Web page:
Combining structural magnetic resonance imaging and visuospatial tests to classify mild cognitive impairment

Fabrizio Fasano, Micaela Mitolo, Simona Gardini, Annalena Venneri, Paolo Caffarra, Francesca Pazzaglia

Research output: Contribution to journalArticlepeer-review

Abstract

Recently, efforts have been made to combine complementary perspectives in the assessment of Alzheimer type dementia. Of particular interest is the definition of the fingerprints of an early stage of the disease known as Mild Cognitive Impairment or prodromal Alzheimer’s Disease. Machine learning approaches have been shown to be extremely suitable for the implementation of such a combination. In the present pilot study we combined the machine learning approach with structural magnetic resonance imaging and cognitive test assessments to classify a small cohort of 11 healthy participants and 11 patients experiencing Mild Cognitive Impairment. Cognitive assessment included a battery of standardised tests and a battery of experimental visuospatial memory tests. Correct classification was achieved in 100% of the participants, suggesting that the combination of neuroimaging with more complex cognitive tests is suitable for early detection of Alzheimer Disease. In particular, the results highlighted the importance of the experimental visuospatial memory test battery in the efficiency of classification, suggesting that the high-level brain computational framework underpinning the participant’s performance in these ecological tests may represent a “natural filter” in the exploration of cognitive patterns of information able to identify early signs of the disease.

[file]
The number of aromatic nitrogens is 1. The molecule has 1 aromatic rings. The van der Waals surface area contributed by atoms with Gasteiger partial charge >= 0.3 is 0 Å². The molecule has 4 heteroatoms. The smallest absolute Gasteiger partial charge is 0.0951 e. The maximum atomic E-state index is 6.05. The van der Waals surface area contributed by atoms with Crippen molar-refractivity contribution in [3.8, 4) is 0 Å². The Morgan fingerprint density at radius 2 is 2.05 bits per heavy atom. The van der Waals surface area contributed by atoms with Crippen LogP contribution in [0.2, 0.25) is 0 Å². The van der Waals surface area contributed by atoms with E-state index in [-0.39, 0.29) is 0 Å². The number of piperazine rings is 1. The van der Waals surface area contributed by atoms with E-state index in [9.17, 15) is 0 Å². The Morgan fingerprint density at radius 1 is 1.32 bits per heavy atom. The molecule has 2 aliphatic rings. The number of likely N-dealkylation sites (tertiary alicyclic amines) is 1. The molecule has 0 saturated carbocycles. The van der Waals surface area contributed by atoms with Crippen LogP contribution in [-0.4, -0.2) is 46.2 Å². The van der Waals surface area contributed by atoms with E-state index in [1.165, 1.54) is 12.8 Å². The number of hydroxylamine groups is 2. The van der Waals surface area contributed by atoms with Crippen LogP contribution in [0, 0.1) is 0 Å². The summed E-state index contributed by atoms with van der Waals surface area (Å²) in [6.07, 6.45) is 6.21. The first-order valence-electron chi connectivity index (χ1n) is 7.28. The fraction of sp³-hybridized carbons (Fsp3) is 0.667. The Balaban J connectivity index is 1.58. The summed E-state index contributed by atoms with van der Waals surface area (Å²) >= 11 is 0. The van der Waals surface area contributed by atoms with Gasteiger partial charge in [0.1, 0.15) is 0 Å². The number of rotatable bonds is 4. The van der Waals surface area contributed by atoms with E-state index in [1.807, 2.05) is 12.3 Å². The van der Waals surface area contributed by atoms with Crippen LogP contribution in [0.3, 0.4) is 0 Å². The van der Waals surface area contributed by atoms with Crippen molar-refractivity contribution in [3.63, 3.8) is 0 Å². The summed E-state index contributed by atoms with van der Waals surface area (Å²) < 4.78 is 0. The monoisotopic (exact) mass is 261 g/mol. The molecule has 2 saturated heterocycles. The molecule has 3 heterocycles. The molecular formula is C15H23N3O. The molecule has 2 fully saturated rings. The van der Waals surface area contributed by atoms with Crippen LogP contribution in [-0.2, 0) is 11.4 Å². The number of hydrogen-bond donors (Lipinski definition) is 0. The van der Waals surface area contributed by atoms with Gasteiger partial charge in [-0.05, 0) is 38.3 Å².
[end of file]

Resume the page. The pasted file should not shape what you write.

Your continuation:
Original languageEnglish
Pages (from-to)235-244
Number of pages10
JournalCurrent Alzheimer Research
Volume15
Issue number3
DOIs
Publication statusPublished - Jan 1 2018

Keywords

  • Classification
  • Magnetic resonance imaging
  • Mild cognitive impairment
  • Spatial abilities
  • Support vector machine
  • Visuospatial memory

ASJC Scopus subject areas

  • Neurology
  • Clinical Neurology

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